Pressure mounts on Ghana to halt bauxite mining at Atewa Forest

Photo credit: Citinewsroom

The Government of Ghana is under intense pressure as concerns to halt bauxite mining at the Atewa Forest grow.

On Tuesday, January 21, a group calling itself the Concerned Citizens of the Atewa Landscape staged a protest kicking against the move.

The group joins the likes of A Rocha Ghana — who had earlier served notice to challenge the government’s decision in the law court.

This is not the first time a group is kicking against the government’s plan of mining in the forest.

The Government of Ghana in a Sinohydro deal with China, is expected to trade off bauxite worth US$2 billion to be used on infrastructure including roads, bridges, interchanges, hospitals, housing and rural electrification.

The protestors were drawn from communities such as Adukrom, Anyinam, Asamankese, and Kwabeng all in the Eastern Region.

They were in Kyebi to present a petition to the Municipal Chief Executive of the area for onward submission to government.

Photo credit: Citinewsroom

“How can you take away our lives and say you are protecting us? The government is going for a loan and it decides to sell off what gives its citizens life. So, we are pleading with the government to have mercy on us and leave our oxygen for us to breathe”, one of the demonstrators said in an interview with reporters.

Another said, “It is like the government is adamant so the only thing we can tell them is that they should stop what they are doing. We are going to petition the MCE that we don’t want the bauxite to be mined”.

Legal Action

A Rocha Ghana, together with other NGOs and individuals, filed the notice on January 13, 2020 against the Attorney General and Minister for Justice, Gloria A. Akuffo, over government’s plans to exploit the Atewa Range Forest for bauxite.

The intended Reliefs of the notice include: 1. Declaration that the right to life and dignity as enshrined in the Constitution of Ghana, 1992 which includes (a) the right to a clean and healthy environment and (b) the right to have the environment protected for the benefit of present and future generations.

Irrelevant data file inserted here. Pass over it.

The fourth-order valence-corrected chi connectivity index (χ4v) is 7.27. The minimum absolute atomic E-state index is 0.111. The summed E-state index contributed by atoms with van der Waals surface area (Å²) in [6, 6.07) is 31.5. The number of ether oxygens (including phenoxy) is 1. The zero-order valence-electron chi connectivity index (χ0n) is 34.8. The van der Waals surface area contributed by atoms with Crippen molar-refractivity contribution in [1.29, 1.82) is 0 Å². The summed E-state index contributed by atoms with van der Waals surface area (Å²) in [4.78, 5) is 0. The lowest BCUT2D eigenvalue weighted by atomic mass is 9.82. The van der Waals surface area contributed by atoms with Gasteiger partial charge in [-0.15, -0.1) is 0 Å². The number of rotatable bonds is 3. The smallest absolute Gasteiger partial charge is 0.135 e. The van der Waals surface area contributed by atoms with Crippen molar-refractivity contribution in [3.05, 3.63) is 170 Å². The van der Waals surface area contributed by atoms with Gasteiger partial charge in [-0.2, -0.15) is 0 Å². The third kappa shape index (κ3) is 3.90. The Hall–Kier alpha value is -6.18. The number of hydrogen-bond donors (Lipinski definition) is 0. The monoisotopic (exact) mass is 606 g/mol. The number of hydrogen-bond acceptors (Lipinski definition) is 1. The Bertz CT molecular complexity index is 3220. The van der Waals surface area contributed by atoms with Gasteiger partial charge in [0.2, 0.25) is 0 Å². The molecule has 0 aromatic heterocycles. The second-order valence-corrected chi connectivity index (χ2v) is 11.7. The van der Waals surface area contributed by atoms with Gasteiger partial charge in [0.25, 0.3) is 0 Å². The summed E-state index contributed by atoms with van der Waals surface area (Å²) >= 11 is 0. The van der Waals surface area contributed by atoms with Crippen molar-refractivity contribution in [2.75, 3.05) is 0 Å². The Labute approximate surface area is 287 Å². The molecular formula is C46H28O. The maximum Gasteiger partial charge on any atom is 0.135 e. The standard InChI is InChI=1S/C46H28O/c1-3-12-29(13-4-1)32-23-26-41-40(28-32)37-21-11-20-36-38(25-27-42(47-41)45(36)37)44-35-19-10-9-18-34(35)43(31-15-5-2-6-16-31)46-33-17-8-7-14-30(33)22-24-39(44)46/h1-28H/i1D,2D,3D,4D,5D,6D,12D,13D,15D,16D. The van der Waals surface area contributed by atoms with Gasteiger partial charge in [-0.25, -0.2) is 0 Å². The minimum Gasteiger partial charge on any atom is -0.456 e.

1. A declaration that mining bauxite in the Atewa Forest violates the right to life and dignity enshrined under articles 13 and 15 of the Constitution.
  2. An order, compelling the Government of Ghana and its agents to take the necessary steps to protect Atewa Forest Range in accordance with constitutional obligations as contained under article 36(9) of the constitution.
  3. An order, restraining the Government of Ghana, its assigns and agents, servants, workmen, allottees and guarantees whatsoever and howsoever described from undertaking mining and its related activities in the Atewa Forest Range.

It will be recalled that last year Oscar award-winning actor, Leonardo DiCaprio, added his voice to calls for the protection of the Atewa Forest as Ghana prepares to commence the first phase of the Sinohydro deal.

Leonardo Dicaprio

The deal will see Ghana’s bauxite reserves in the Atewa Forest mined and traded in a ‘barter’ deal for $2 billion from China, meant to be invested in various developmental projects across the country, particularly roads.

DiCaprio, who is a staunch environmentalist, believes that mining in the Forest would put the millions of people and hundreds of “wildlife species” who depend on it “at risk of extinction.”

“Ghana’s #Atewa Forest Reserve provides drinking water to 5 million+ people & harbors 100+ wildlife species at risk of extinction. We must prioritize the protection of these irreplaceable places for a healthy planet,” he said in a tweet last year.

Gov’t assurances

While the government had assured to look into the issue, it is still pushing to implement the deal — as a private firm had been contracted to undertake the confirmatory drilling in the forest.

Several other bodies including A ROCHA Ghana, who have been fierce critics of the Sinohydro deal, the Christian Council of Ghana and the US Forest Service who provided some technical advice have urged the government to consider the potential ramifications of mining in the forest, one of most detrimental being the destruction of the sources of water for about five million people.

Source: Daily Mail GH with additional files from Citinewsroom

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